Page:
Neem tree leaves and oil deter pests in stored foods, and have been so used for centuries in India.

In short, a little research will indicate plants, invertebrates, vertebrates and common harmless substances are of great use in the tropics.

I believe that there are no pest problems that will not yield to our applied commonsense and an integrated natural approach.

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In any tropical tree crop monoculture, soil fungi and nematodes may become persistent pests.

Marigolds (Tagetes) often serve to reduce or eliminate nematodes and Crotolaria as a leguminous green crop traps them in its root mycelia, so both these plants need consideration where nematodes are a problem.

Mulch and green manures (soil humus) often buffer the effects of these and fungal pests, hosting fungal predators.

Palm groves provide sheltered and shaded aspects for both intercrop and livestock.

Chickens (for controlling pests such as rhinocerus beetle larvae), guinea pigs, geese and land tortoises (to reduce grass competition), pythons (for rat and mouse control), owls (the best rodent predator), bees for pollination and all species for their manure value and other possible beneficial additions to the palm/crop/interplant complex, give complex yields as a by-product.

Pigs are ideal scavengers in tree crops below palms and fruit.

Chickens and ducks are especially valuable in weed control in pineapple, ginger and taro and will control comfrey and Tradescantia if needed (the latter plants also control grasses if planted as part of a weed barrier).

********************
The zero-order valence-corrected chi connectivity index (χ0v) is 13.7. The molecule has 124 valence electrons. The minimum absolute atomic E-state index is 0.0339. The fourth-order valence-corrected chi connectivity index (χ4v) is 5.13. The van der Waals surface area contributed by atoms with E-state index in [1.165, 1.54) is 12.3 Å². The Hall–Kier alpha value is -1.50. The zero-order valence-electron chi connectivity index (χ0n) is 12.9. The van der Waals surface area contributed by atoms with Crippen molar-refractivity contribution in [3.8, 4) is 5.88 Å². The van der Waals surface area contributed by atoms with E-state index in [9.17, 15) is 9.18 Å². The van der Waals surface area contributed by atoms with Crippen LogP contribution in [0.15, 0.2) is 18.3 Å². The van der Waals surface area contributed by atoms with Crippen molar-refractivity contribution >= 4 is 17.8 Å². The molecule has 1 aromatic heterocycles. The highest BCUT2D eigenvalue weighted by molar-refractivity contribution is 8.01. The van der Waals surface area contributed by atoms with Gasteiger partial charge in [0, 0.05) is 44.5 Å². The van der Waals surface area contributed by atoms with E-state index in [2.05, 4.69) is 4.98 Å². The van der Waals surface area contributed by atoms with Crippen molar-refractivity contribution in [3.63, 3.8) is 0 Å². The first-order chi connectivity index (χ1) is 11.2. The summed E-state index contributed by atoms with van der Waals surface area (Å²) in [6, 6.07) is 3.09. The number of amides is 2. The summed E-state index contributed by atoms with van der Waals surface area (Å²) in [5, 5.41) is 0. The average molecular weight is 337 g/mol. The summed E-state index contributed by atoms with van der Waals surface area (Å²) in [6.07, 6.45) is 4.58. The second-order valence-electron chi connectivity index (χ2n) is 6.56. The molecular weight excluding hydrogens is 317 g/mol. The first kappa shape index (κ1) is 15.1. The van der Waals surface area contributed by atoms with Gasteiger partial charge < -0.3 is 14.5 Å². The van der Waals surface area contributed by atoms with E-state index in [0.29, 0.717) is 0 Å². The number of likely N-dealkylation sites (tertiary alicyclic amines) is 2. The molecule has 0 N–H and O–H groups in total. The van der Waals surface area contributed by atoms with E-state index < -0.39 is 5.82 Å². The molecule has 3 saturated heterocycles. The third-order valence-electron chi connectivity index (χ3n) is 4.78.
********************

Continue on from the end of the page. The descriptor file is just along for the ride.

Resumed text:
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Perhaps the main function of animal species in the tropics is to “recycle‘” plant wastes and to help control the rampant growth of ground cover.

The usual domestic species, often penned, are pigs, chickens, geese, guinea pigs, rabbits, pigeons and milking goats, cattle or buffalo.

Horses and bullocks or oxen perform draught animal functions.

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Moreover, useful endemic animal species (and especially island species of restricted natural range) need to be more widely examined for their particular uses and selected for their functions in a wider set of trials out of their normal range.

In the established tropical system, geese control pond-edge grasses and wallaby or small grazers keep forest clearings and paths open; both are encouraged by feeding-out bran or pollard in the areas to be clipped.

Where no foxes or pythons threaten poultry, flocks of guinea fowl and hens, ducks and bantams perform invaluable pest-control and manure/scavenging roles.

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Where predators are a problem, special housing or pigeons in safe elevated roosts, may be the only way to keep fowl. The effects of electric fences in tropical areas, if not within forest edges, are often nullified by the rank growth of coarse grasses and become inoperative for repelling python, pig, bandicoots and foxes.

For this reason, fence lines must be planted with a dense perennial ground carpet of low herbaceous plants to exclude grasses or over shaded by tree canopies.